Peace, Social Concerns and Native Peoples

Yesterday I discussed the visionary statements we wrote during our Peace and Social Concerns committee meetings this summer at Iowa Yearly Meeting (Conservative).

One area of ongoing interest and concern is our relationships with Native peoples. The blog post at this link summarizes some past work of our Yearly Meeting regarding Native Americans: Iowa Yearly Meeting (Conservative) Friends and Indigenous Peoples. This has been the focus of my spiritual work, study and activities for several years now. Participating on the First Nation-Farmer Climate Unity March in September, 2018, was transformative for me. As a group of about forty Native and non-native people walked 94 miles over 8 days together, along the path of the Dakota Access Pipeline, I was blessed to make so many friendships. Now I have Native friends who can help me learn more about Indigenous life and spiritual practices.

As written below, we were fortunate to have Paula Palmer with us this summer, leading workshops related to “Toward Right Relationships with Native Peoples”. More about that can be found here: https://jeffkisling.com/?s=toward+right+relationships. One important thing related to that was writing a land acknowledgement statement, describing the history of the land we are meeting on. I encourage Friends who don’t have such a statement yet to write one. Consulting with Native people in your area to help write, and verify the accuracy of your statement will help you build relationships with Native peoples.

Following is part of the Peace and Social Concerns Committee report that was approved this summer.

To this day we have not come to grips with fundamental injustices our country was built on, the cultural genocide and theft of land from Native Americans, the enslavement of African Americans and the legal justifications of bestowing rights and privileges on white land-owning men. The consequences of these injustices continue to plague our society today. And will continue to impact us until we do what is necessary to bring these injustices to light and find ways to heal these wounds.

Several Friends recently assisted Boulder Meeting Friend, Paula Palmer, to lead workshops and discussions as part of her ministry “toward right relationships with Native people.” Part of the tragedy of the theft of Native land is that some Native people don’t have the concept of land as property, belonging to a landowner. Rather they have a spiritual connection to Mother Earth, that the land is sacred and not something that can be claimed as property by anyone. Being forced to leave their land broke their spiritual bonds with the land.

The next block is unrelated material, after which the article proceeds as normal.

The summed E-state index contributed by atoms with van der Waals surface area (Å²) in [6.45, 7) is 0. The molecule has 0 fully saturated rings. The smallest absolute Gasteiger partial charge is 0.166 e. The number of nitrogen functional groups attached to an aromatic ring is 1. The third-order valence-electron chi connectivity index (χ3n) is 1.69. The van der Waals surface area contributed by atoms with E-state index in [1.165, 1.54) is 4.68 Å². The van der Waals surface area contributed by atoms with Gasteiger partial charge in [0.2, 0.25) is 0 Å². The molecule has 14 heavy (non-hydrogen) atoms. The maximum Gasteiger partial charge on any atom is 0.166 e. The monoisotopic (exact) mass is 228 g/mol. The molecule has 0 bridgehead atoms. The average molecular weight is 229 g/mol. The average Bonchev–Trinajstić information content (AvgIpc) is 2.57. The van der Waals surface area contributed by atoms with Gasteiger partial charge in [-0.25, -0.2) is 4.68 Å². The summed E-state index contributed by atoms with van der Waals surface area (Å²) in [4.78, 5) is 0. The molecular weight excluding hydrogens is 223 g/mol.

Native people have asked us to begin work toward reconciliation and healing. The first step needed is truth telling, recognizing that injury or harm has taken place. One of the important parts of holding “right relationship” workshops is to determine which Native nations were on the land before white settlers arrived. The following Land Acknowledgement for Iowa was approved by the Meskwaki Nation. We encourage Friends to read this acknowledgement statement when meetings take place on the land called Iowa.

We begin by acknowledging that the Land between Two Rivers, where we sit and stand today, has been the traditional homeland for many independent nations. These include the Ioway and the Otoe, who were here since before recorded time. The Omaha and the Ponca were here, moving to new lands before white settlers arrived. The Pawnee used this land for hunting grounds. The Sioux, Sauk and Meskwaki were here long before European settlers came. Members of many different Indigenous nations have lived on these plains. Let us remember that we occupy their homeland and that this land was taken by force. Today, only the Meskwaki Nation, the Red Earth People, maintain their sovereignty on their land in the state of Iowa. They persevered and refused to be dispossessed of their home. Place names all over our state recognize famous Meskwaki chiefs of the 1800s like Poweshiek, Wapello, Appanoose, and Taiomah or Tama. We honor the Meskwaki Nation for their courage, and for maintaining their language, culture and spirituality. May our time together bring respectful new openings for right relationship to grow.

Iowa Land Acknowledgement Statement

Part of the healing needed relates to the forced assimilation that was attempted, and often time occurred, by kidnapping Native children and taking them to Indian Boarding Schools. This was the topic of Paula’s presentation at Scattergood Friends School and Farm. Some may question why this needs to be discussed today. The reason is for the truth telling, and to name how whiteness historically ignores the multigenerational trauma imposed upon indigenous people. Healing begins when truth telling begins. Multi-generational trauma affects Native people today. One Friend shared with a Native friend that he knew about the Quaker Indian Boarding Schools, and he was sorry for what happened. His friend then told about a phone call from his mother when he was at Standing Rock. She was very distraught because she recognized the rope used to tow a boat across a narrow channel of water, and it reminded her of the Indians using a similar boat and tow rope to help the Native children escape when white men came to take them to boarding schools.

Some Friends have been working to support the concept of an indigenous led Green New Deal. Iowa Citizens for Community Improvement (ICCI) is supporting the youth organization, the Sunrise Movement, that has been successful in moving toward a Green New Deal.


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